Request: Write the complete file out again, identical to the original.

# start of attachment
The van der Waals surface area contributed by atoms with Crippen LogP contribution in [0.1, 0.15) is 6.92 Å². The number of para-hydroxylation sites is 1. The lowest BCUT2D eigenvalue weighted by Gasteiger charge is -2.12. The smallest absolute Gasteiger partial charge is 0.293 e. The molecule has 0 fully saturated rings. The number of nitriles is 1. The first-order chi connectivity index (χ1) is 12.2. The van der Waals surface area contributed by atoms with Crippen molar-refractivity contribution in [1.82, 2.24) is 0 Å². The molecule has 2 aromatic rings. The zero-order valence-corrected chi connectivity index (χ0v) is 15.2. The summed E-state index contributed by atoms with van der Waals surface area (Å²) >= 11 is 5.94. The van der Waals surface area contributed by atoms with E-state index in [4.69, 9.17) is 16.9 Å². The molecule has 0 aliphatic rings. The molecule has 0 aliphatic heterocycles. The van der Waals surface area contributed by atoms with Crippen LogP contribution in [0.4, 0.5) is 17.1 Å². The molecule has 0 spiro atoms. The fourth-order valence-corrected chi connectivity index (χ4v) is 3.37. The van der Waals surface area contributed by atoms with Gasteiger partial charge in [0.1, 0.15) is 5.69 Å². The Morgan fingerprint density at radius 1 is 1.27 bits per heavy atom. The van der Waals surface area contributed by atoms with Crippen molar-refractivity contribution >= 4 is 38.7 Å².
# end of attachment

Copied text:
The van der Waals surface area contributed by atoms with Crippen LogP contribution in [0.1, 0.15) is 6.92 Å². The number of para-hydroxylation sites is 1. The lowest BCUT2D eigenvalue weighted by Gasteiger charge is -2.12. The smallest absolute Gasteiger partial charge is 0.293 e. The molecule has 0 fully saturated rings. The number of nitriles is 1. The first-order chi connectivity index (χ1) is 12.2. The van der Waals surface area contributed by atoms with Crippen molar-refractivity contribution in [1.82, 2.24) is 0 Å². The molecule has 2 aromatic rings. The zero-order valence-corrected chi connectivity index (χ0v) is 15.2. The summed E-state index contributed by atoms with van der Waals surface area (Å²) >= 11 is 5.94. The van der Waals surface area contributed by atoms with E-state index in [4.69, 9.17) is 16.9 Å². The molecule has 0 aliphatic rings. The molecule has 0 aliphatic heterocycles. The van der Waals surface area contributed by atoms with Crippen LogP contribution in [0.4, 0.5) is 17.1 Å². The molecule has 0 spiro atoms. The fourth-order valence-corrected chi connectivity index (χ4v) is 3.37. The van der Waals surface area contributed by atoms with Gasteiger partial charge in [0.1, 0.15) is 5.69 Å². The Morgan fingerprint density at radius 1 is 1.27 bits per heavy atom. The van der Waals surface area contributed by atoms with Crippen molar-refractivity contribution >= 4 is 38.7 Å².